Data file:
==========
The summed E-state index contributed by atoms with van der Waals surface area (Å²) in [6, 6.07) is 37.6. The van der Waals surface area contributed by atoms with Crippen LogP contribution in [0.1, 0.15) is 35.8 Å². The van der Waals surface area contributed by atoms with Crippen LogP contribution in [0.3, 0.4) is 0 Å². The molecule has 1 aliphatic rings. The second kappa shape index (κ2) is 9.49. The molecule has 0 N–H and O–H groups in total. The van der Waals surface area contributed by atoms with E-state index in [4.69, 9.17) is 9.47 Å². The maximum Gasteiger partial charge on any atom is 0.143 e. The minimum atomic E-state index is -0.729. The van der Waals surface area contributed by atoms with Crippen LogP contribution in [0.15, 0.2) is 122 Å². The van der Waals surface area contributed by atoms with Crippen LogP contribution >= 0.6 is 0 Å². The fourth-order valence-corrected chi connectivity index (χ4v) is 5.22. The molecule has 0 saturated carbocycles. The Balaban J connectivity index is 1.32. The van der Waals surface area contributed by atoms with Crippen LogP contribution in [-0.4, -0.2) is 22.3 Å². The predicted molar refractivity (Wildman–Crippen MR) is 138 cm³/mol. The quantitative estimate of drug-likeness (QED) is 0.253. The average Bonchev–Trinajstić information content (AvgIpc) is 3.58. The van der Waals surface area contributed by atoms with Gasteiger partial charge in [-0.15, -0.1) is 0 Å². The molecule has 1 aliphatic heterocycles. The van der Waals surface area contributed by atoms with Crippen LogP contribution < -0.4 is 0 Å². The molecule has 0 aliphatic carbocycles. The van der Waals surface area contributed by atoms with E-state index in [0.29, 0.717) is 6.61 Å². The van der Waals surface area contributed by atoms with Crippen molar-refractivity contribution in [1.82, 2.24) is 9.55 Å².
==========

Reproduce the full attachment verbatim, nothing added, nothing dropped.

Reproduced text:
The summed E-state index contributed by atoms with van der Waals surface area (Å²) in [6, 6.07) is 37.6. The van der Waals surface area contributed by atoms with Crippen LogP contribution in [0.1, 0.15) is 35.8 Å². The van der Waals surface area contributed by atoms with Crippen LogP contribution in [0.3, 0.4) is 0 Å². The molecule has 1 aliphatic rings. The second kappa shape index (κ2) is 9.49. The molecule has 0 N–H and O–H groups in total. The van der Waals surface area contributed by atoms with E-state index in [4.69, 9.17) is 9.47 Å². The maximum Gasteiger partial charge on any atom is 0.143 e. The minimum atomic E-state index is -0.729. The van der Waals surface area contributed by atoms with Crippen LogP contribution in [0.15, 0.2) is 122 Å². The van der Waals surface area contributed by atoms with Crippen LogP contribution >= 0.6 is 0 Å². The fourth-order valence-corrected chi connectivity index (χ4v) is 5.22. The molecule has 0 saturated carbocycles. The Balaban J connectivity index is 1.32. The van der Waals surface area contributed by atoms with Crippen LogP contribution in [-0.4, -0.2) is 22.3 Å². The predicted molar refractivity (Wildman–Crippen MR) is 138 cm³/mol. The quantitative estimate of drug-likeness (QED) is 0.253. The average Bonchev–Trinajstić information content (AvgIpc) is 3.58. The van der Waals surface area contributed by atoms with Gasteiger partial charge in [-0.15, -0.1) is 0 Å². The molecule has 1 aliphatic heterocycles. The van der Waals surface area contributed by atoms with Crippen LogP contribution < -0.4 is 0 Å². The molecule has 0 aliphatic carbocycles. The van der Waals surface area contributed by atoms with E-state index in [0.29, 0.717) is 6.61 Å². The van der Waals surface area contributed by atoms with Crippen molar-refractivity contribution in [1.82, 2.24) is 9.55 Å².